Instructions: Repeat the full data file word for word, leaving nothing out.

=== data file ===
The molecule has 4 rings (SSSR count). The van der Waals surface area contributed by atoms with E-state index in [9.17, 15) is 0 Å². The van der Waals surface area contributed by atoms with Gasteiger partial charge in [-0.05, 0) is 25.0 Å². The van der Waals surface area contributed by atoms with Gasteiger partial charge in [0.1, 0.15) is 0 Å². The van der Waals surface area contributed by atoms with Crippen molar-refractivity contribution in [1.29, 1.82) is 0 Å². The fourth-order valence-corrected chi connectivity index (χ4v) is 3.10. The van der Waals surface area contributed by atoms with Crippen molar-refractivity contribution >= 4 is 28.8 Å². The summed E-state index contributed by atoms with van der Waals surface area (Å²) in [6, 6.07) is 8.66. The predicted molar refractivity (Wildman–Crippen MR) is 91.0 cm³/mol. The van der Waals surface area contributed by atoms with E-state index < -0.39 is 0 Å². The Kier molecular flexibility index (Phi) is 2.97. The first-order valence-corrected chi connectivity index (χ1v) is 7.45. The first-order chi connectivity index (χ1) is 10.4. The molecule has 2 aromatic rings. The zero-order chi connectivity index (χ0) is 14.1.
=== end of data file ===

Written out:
The molecule has 4 rings (SSSR count). The van der Waals surface area contributed by atoms with E-state index in [9.17, 15) is 0 Å². The van der Waals surface area contributed by atoms with Gasteiger partial charge in [-0.05, 0) is 25.0 Å². The van der Waals surface area contributed by atoms with Gasteiger partial charge in [0.1, 0.15) is 0 Å². The van der Waals surface area contributed by atoms with Crippen molar-refractivity contribution in [1.29, 1.82) is 0 Å². The fourth-order valence-corrected chi connectivity index (χ4v) is 3.10. The van der Waals surface area contributed by atoms with Crippen molar-refractivity contribution >= 4 is 28.8 Å². The summed E-state index contributed by atoms with van der Waals surface area (Å²) in [6, 6.07) is 8.66. The predicted molar refractivity (Wildman–Crippen MR) is 91.0 cm³/mol. The van der Waals surface area contributed by atoms with E-state index < -0.39 is 0 Å². The Kier molecular flexibility index (Phi) is 2.97. The first-order valence-corrected chi connectivity index (χ1v) is 7.45. The first-order chi connectivity index (χ1) is 10.4. The molecule has 2 aromatic rings. The zero-order chi connectivity index (χ0) is 14.1.